As soon as Turkey hen saw me let out the dogs, she hopped off of her perch on top of the coop. She and the 2 Quineas were wtg attentively at the coop door for their breakfast as I arrived to open the doors of plenty. The ducks and chickens rushed out for a drink, the others rushed in for a snack. Murray was brooding the rear corner nest and from his pelvic thrusts? appeared to be attempting to add to the number of eggs ‘under’ his care, so to speak. All the while, Mama Mosquovy was trying to keep the marauding hordes from trampling her nest right smack in the middle of the coop, even tho she did move it over near the bottom of one of the roostings ladders being utilized for traffic control. Having survived with my feet intact, Meems continued her morning escort duties by following me to the walk gate entrance of Gurdy Goat Gulch.
Donkeys and Goats:
Upon reaching the narrow walk gate to Gurdy Goat Gulch, I paused to peruse the vast herds of livestock covering 7 separate land holdings of fenced acreage. I searched the herds for strays, for mates responding to the snorting and blubbering attention of the amorous bucks, and for the feverishly hopefull flagging wagging of the does’ tail begging the boys to “come hither” and answer their burning calls for a few passionate moments. I also searched for any unusual movements or calls within the herds alerting me that something was amiss in the smooth balance we always strive to maintain.
Morning Farm Report-Donkeys & Goats:
Making mental notes for later follow-up while also reviewing the Early Morning Farm Report’s Follow-up notes, we are welcomed to the Gulch (aka Main Barn Aisle) by the immedate arrival of our Junior Jack, Anthony. While he is always seeking hands-on attention, he is also very attentive to any movement that may pose a threat to his charges as he is one of several Herd Guardians. As Tony directed his now hurried patter of hoofbeats in my direction, anyone in his way was deftly driven aside. Only 3 other In-pen Herd Guardians would deflect his mission at the moment. A handsome jet black and tall drink of llama was usually given wide berth by Tony and his parents who were comfortably assigned to another pasture today. As Tony made his way thru the Gulch, a standing question piqued my memory. As I entered the walk gate and began Tony’s “meeting” ritual of head first back scratches. Entranced by the warm autumn sun, a full belly, and after parting the sea of livestock in the Gulch to obtain his morning spa treatment massage, I followed his spine down his back, over his hips, and as I heartily distracted him with a tailhead scrub, I leaned over to check our jack’s lease on a full set of the family jewels…..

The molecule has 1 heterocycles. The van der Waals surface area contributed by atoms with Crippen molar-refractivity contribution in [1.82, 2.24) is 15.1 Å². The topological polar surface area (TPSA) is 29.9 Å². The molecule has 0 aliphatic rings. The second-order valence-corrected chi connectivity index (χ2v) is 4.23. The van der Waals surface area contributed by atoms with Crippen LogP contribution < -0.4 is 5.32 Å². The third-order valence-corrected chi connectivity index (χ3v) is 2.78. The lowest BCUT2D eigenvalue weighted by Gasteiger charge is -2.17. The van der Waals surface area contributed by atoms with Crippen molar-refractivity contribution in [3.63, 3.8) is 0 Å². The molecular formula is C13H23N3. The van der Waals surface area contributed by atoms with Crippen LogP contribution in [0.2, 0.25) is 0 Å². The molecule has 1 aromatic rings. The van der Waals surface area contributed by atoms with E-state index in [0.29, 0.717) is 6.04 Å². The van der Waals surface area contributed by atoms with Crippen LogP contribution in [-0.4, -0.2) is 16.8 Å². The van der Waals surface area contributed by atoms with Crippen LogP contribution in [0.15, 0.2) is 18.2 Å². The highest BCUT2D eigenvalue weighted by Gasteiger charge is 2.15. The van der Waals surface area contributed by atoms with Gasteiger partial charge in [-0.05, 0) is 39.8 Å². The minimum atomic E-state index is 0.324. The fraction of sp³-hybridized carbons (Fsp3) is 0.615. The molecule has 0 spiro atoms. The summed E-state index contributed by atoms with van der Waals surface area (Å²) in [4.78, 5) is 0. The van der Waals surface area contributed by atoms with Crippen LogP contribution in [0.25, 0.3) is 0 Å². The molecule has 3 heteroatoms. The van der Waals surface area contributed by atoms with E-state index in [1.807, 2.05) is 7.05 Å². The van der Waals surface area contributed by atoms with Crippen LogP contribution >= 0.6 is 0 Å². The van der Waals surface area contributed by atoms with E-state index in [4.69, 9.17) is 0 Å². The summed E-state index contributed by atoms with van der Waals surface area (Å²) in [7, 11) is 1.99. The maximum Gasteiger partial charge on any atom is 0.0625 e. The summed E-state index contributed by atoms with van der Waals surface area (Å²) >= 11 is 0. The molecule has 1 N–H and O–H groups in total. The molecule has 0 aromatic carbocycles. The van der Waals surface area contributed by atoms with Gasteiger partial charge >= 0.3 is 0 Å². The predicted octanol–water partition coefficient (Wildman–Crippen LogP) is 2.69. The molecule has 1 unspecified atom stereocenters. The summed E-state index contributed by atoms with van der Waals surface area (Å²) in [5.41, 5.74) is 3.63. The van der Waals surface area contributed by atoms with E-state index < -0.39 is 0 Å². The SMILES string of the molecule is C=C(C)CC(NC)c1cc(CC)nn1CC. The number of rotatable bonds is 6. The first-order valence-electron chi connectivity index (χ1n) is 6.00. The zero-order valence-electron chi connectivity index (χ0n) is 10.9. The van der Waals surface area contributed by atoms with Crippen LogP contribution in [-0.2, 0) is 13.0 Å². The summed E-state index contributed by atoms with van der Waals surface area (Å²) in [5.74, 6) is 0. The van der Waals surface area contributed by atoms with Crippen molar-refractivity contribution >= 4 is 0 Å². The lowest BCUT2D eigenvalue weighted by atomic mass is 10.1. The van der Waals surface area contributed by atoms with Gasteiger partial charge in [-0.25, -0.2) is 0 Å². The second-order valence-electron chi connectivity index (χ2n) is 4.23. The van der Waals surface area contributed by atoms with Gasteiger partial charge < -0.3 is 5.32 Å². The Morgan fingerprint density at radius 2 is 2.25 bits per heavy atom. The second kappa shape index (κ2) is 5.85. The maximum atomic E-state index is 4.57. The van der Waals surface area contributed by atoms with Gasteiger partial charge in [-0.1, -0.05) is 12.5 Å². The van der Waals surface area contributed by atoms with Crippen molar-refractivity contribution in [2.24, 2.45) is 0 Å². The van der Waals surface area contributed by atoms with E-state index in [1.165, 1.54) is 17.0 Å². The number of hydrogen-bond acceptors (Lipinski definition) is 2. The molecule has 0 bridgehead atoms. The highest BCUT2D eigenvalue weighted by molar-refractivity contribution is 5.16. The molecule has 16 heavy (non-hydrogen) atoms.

and found that his lease had already expired. In their place were 2 small slightly rounded, skin only, residual scrotal sacks, not large enough except for an almond each. Being 2-ish years old, he would have had a prominent collection of jewels if his lease was still active. Making note to advise new ‘standing by to receive’ owner.
Morning Farm Report-Donkeys & Goats:
As my attention swung to Tony’s parents, they arrived in unison, at the front of their enclosure, also having parted th he livestock sea wigh their targeted movement. Sara, being a *very* pregnant jenny had resumed her usual place next to her mates side. She had been disappearkng at tkmes over the last couple days, presumably to begin her search for a suitable nest. Either she has found it and returns to biding her time, or it wasn’t that imminent and thus has resumed a waiting stance.
While scratching donkey’s backs is a favorite activities of theirs, there are other creatures, pastures, and issues to look in to. As I turn on my heel to move on, I observe Tony’s deflated euphoria at the end of his spa treatment which is now taken out on any creature in his path, especially our smallest and newest arrival, Domino, a half grown Fainting goat and the targeted ‘whipping boy’ for any pssture he’s in. He scrambles out of Tony’s path, only to get bounced like a pinball by 2 different does whose path he crossed escaping from Tony. Having finally found relative safety at the far end of the Gulch, he laid down to secumb to the warming sun. Make note to add more dog kennel sanctuaries to Domino’s pens for “Demilitarized Zones”.
Quick conclusion to Morning Far Report: Reign (a Savanna buck) is in season according to Dapples (a dappled Boer buck).
Misty must be in season according to Tigger. She also has a dirty or bloody entrance to her vulva which will need a closer look.
Whereas, no breeding activity between Archie, Betty and Veronica, the only goats actually expected to be breeding at this time.
(The morning farm report texted to me by our farm partner)